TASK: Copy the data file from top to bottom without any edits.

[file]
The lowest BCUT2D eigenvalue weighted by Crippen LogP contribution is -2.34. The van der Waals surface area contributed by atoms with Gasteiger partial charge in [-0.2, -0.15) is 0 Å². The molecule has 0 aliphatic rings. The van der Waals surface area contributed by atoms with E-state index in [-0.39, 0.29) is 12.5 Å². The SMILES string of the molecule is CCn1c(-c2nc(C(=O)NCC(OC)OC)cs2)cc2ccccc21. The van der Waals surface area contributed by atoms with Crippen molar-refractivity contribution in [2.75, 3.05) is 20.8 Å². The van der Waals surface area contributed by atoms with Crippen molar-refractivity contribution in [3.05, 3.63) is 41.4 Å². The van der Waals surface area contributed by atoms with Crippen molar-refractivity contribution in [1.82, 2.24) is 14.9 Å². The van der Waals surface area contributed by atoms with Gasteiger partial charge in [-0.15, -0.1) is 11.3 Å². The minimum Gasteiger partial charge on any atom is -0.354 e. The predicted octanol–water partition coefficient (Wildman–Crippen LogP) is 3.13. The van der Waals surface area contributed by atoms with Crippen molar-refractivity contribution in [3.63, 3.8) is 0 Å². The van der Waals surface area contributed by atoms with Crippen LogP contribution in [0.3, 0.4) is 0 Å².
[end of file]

The lowest BCUT2D eigenvalue weighted by Crippen LogP contribution is -2.34. The van der Waals surface area contributed by atoms with Gasteiger partial charge in [-0.2, -0.15) is 0 Å². The molecule has 0 aliphatic rings. The van der Waals surface area contributed by atoms with E-state index in [-0.39, 0.29) is 12.5 Å². The SMILES string of the molecule is CCn1c(-c2nc(C(=O)NCC(OC)OC)cs2)cc2ccccc21. The van der Waals surface area contributed by atoms with Crippen molar-refractivity contribution in [2.75, 3.05) is 20.8 Å². The van der Waals surface area contributed by atoms with Crippen molar-refractivity contribution in [3.05, 3.63) is 41.4 Å². The van der Waals surface area contributed by atoms with Crippen molar-refractivity contribution in [1.82, 2.24) is 14.9 Å². The van der Waals surface area contributed by atoms with Gasteiger partial charge in [-0.15, -0.1) is 11.3 Å². The minimum Gasteiger partial charge on any atom is -0.354 e. The predicted octanol–water partition coefficient (Wildman–Crippen LogP) is 3.13. The van der Waals surface area contributed by atoms with Crippen molar-refractivity contribution in [3.63, 3.8) is 0 Å². The van der Waals surface area contributed by atoms with Crippen LogP contribution in [0.3, 0.4) is 0 Å².